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Recently Discovered Shipwrecks in Sri Lankan Waters


Affiliations
1 Maritime Archaeology Unit, Central Cultural Fund, Fort, Galle, Sri Lanka
 

During the last fifty years, many wrecks of Dutch and European steam powered ships, circa 17th century CE have been discovered around Sri Lanka. Stone anchors used by Chinese and Arab traders of 13th–14th century CE are suggestive of wrecks of different origins. The era beyond that is shrouded in mystery. Recent investigations by the Maritime Archaeology Unit of Sri Lanka have shed light on some of these ancient ghosts. A wooden wreck located in 2008 in southern Sri Lanka was dated to the 2nd century BCE. Now known as the Godawaya wreck and it is still under excavation as of this now. Another, known as SS Indus, wrecked in 1885 containing treasures of precious antiquities for the British Museum, was found on the north coast.

Keywords

Bharhut, Cargo, Godawaya, Indian Ocean Trade, SS Indus, Wooden Wreck.
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  • Recently Discovered Shipwrecks in Sri Lankan Waters

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Authors

Rasika Muthucumarana
Maritime Archaeology Unit, Central Cultural Fund, Fort, Galle, Sri Lanka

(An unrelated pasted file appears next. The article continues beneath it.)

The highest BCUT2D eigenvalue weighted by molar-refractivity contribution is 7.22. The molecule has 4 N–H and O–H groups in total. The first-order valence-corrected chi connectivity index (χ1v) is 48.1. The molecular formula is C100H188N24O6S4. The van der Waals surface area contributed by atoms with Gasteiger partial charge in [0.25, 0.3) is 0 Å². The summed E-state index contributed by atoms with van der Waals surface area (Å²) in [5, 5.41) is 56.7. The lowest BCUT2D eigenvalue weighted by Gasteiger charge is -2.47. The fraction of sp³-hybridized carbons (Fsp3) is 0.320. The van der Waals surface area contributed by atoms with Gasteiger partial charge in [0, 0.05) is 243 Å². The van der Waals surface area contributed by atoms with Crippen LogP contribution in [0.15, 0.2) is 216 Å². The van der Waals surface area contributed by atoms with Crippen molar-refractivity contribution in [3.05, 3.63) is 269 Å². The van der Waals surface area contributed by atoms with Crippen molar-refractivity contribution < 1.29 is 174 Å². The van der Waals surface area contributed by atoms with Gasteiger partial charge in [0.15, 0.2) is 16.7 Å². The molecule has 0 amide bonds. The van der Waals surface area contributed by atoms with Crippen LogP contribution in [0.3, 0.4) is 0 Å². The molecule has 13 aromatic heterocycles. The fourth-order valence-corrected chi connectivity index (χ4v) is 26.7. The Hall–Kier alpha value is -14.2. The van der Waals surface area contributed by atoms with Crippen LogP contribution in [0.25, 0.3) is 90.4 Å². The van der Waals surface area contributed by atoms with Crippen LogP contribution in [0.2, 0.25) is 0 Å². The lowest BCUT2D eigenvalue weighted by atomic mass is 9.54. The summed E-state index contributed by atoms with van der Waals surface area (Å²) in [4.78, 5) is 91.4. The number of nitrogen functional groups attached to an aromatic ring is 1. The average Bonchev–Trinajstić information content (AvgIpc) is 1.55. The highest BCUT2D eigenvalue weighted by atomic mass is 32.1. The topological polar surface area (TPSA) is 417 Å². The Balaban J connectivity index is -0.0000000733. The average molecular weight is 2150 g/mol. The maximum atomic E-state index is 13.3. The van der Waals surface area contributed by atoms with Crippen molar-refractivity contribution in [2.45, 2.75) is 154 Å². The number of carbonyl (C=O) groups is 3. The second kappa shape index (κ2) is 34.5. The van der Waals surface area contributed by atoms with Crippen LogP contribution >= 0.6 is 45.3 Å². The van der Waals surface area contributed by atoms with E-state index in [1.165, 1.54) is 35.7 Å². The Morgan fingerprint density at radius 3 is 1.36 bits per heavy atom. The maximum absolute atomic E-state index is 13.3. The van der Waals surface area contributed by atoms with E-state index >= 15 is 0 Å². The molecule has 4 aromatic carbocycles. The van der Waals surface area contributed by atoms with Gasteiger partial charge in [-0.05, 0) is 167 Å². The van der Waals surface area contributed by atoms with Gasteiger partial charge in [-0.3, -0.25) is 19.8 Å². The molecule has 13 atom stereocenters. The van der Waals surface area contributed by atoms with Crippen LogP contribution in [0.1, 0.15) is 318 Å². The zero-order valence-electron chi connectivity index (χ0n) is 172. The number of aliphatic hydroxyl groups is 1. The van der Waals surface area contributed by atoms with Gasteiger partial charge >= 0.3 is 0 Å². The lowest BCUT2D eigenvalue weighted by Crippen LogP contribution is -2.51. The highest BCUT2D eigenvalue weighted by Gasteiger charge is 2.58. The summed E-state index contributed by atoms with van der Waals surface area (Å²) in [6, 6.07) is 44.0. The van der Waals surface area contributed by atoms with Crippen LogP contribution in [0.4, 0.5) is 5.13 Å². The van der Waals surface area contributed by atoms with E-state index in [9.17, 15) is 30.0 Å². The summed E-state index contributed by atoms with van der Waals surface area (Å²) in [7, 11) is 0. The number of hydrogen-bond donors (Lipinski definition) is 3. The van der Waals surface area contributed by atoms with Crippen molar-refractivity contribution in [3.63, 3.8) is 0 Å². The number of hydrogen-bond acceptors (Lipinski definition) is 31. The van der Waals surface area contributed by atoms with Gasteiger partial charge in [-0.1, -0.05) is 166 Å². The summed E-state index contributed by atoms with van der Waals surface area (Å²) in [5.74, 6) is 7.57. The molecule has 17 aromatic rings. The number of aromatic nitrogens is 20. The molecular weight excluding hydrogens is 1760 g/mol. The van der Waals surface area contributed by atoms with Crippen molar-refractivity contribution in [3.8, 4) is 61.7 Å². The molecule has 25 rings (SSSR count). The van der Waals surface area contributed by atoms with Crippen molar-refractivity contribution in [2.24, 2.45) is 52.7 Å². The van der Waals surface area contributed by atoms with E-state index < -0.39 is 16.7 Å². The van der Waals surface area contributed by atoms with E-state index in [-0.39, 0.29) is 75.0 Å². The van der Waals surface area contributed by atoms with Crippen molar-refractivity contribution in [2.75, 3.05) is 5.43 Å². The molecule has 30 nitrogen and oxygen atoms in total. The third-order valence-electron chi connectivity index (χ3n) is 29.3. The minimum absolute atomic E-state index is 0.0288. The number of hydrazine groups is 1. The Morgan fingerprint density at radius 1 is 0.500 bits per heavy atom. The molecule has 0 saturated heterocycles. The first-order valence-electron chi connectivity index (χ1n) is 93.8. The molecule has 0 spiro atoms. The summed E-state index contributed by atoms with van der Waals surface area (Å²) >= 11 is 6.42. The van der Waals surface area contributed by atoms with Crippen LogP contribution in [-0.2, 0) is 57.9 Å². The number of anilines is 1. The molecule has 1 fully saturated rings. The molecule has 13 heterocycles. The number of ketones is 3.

Abstract


During the last fifty years, many wrecks of Dutch and European steam powered ships, circa 17th century CE have been discovered around Sri Lanka. Stone anchors used by Chinese and Arab traders of 13th–14th century CE are suggestive of wrecks of different origins. The era beyond that is shrouded in mystery. Recent investigations by the Maritime Archaeology Unit of Sri Lanka have shed light on some of these ancient ghosts. A wooden wreck located in 2008 in southern Sri Lanka was dated to the 2nd century BCE. Now known as the Godawaya wreck and it is still under excavation as of this now. Another, known as SS Indus, wrecked in 1885 containing treasures of precious antiquities for the British Museum, was found on the north coast.

Keywords


Bharhut, Cargo, Godawaya, Indian Ocean Trade, SS Indus, Wooden Wreck.

References





DOI: https://doi.org/10.18520/cs%2Fv117%2Fi10%2F1664-1672